What was your skin-care routine growing up?
One thing my mom impressed on me was to wear moisturizer. That sounds so clichéd, doesn’t it? Oil of Olay was the go-to, the hot product. Sunblock wasn’t a thing back then. It was all about the number 2 or number 4 Hawaiian Tropic oil so you would get tan when you laid outside. And it smelled really good.
What’s your skin-care routine like now?
Twice a year I'll do a scrub, but I pretty much just spend my money on Restorsea's face moisturizer. I love the smell and feel of it.
You have a son and a daughter, who are 18 and 17. What have you talked to them about when it comes to looks and self-esteem?
I definitely wanted to pull the curtain back for them so they can see all the things done in Photoshop. Even in movies, Photoshop is sometimes done on actors while they’re moving. It’s VFX that follows an actress’s face through an entire film. I don’t think humans are naturally concerned with how they look; I think that’s taught to them. And then it can become a source of confidence. But why not build the confidence with something that has the potential to not change, like your academic prowess or your ability to play sports? Something that can’t be removed?
The strange thing now is that teens are comparing themselves to not just girls at school, but to everyone that has an Instagram account. I can’t imagine. If someone is prone to comparing themselves, it’s just too much. And then I’ll see women who use filters on Instagram who don't even have lines on their face to begin with. That's wild to me.
The cover of your new book, Face, is fascinating. You're marked up as if you’re about to have plastic surgery.
I asked my dermatologist to give me the name of a plastic surgeon who would be willing to mark my face up and then take a picture of that. She put me in touch with Dr. Andrew Frankel, and I have to say, he does have some of the best before-and-after photos. If someone is hell-bent on getting work done, check out his work, because I’m telling you, it's very natural. He told me his experience with clients who want to change a lot, and how he sometimes says it may not be your face that you need to change. But he told me what he would change on my face. Apparently I’m a candidate for the works.
Did you even want him to tell you this?
Yes. And then I wanted him to take a pen and mark up my face as if we were going to do surgery right then and there.
I’m sure some people will say you are brave to put a picture like that on the cover.
To me, whenever somebody tells me what they think about something I did, they’re just telling me about themselves. They’re not really telling me about me. So I think they’re saying, “If I did that, I would want to die. So it’s so brave of you!” For others it might be, “Holy shit, I wish I could do something like that, and if I did, it would be an act of bravery on my part because I don’t feel comfortable doing that.” For me, I just think it’s cool. I don’t think it’s brave at all. I think I’m just thumbing my nose at that societal belief because you’re not supposed to do that. And I love doing things that go against certain societal beliefs—not against society as a whole, because society as a whole is a very complex entity.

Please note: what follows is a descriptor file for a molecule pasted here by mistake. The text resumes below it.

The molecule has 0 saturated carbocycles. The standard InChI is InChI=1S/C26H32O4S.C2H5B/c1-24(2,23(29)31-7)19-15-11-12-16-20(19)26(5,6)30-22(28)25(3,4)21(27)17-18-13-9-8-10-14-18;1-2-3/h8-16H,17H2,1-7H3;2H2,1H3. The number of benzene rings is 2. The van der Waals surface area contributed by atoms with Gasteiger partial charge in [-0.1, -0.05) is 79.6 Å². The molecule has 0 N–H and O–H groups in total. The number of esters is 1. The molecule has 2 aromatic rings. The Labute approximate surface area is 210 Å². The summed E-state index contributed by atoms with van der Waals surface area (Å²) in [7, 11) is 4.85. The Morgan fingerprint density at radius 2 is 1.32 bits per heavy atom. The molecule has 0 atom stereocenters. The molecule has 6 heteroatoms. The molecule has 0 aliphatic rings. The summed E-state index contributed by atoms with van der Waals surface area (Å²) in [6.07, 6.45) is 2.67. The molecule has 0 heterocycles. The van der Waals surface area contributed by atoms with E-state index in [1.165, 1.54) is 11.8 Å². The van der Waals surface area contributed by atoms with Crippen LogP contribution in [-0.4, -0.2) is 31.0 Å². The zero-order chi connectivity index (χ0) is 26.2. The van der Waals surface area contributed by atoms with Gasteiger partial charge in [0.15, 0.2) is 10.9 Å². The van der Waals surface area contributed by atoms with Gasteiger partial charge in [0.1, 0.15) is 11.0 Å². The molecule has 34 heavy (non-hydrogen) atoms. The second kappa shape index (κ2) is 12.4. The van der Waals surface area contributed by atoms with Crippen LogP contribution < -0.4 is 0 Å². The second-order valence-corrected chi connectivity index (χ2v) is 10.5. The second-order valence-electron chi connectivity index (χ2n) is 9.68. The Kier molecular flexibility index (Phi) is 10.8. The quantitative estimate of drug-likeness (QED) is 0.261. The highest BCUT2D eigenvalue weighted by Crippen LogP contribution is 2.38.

You’re 55 now. When you think back to the actresses you admired when you were younger, do you think, I finally look like I’ve always wanted to?
Yes. I do. And when I was 40, I was like, I’m finally on the precipice of looking like I’m not 25 anymore, or going in the direction of Charlotte Rampling or all these actors.
Do you have the confidence you hoped you would have?
Yeah, and I want more. Maybe I’ll achieve that on my deathbed? [Laughs.] That’s the goal—to have impenetrable confidence. I think I have the level I assumed they do, but I still have moments where I feel insecure and go, Whoops, I slipped off track a little bit. How come? But it’s human. It’s totally natural to have moments of insecurity; it would be strange not to. It’s just important not to go down that rabbit hole.
I think things are going to come my way whether my face is wrinkled or my skin is loose on my neck and under my eyes, or not. Am I going to enjoy it or not enjoy it? Because right now I have a book coming out and I have a film that just premiered at a big film festival. If I was fixated on the fact that my face looks like it’s 55, I would be completely screwing myself out of enjoying this moment in my life. It’s happening whether I’m happy with the way my face looks or not. So what’s my attitude going to be? Am I going to spend time obsessing on the fact that my face is naturally aging? It’s ridiculous. No. I’m going to have a good fucking time!
Face: One Square Foot of Skin is out now.
Jessica Radloff is the Glamour West Coast editor. Follow her on Instagram @jessicaradloff14.
Originally Appeared on Glamour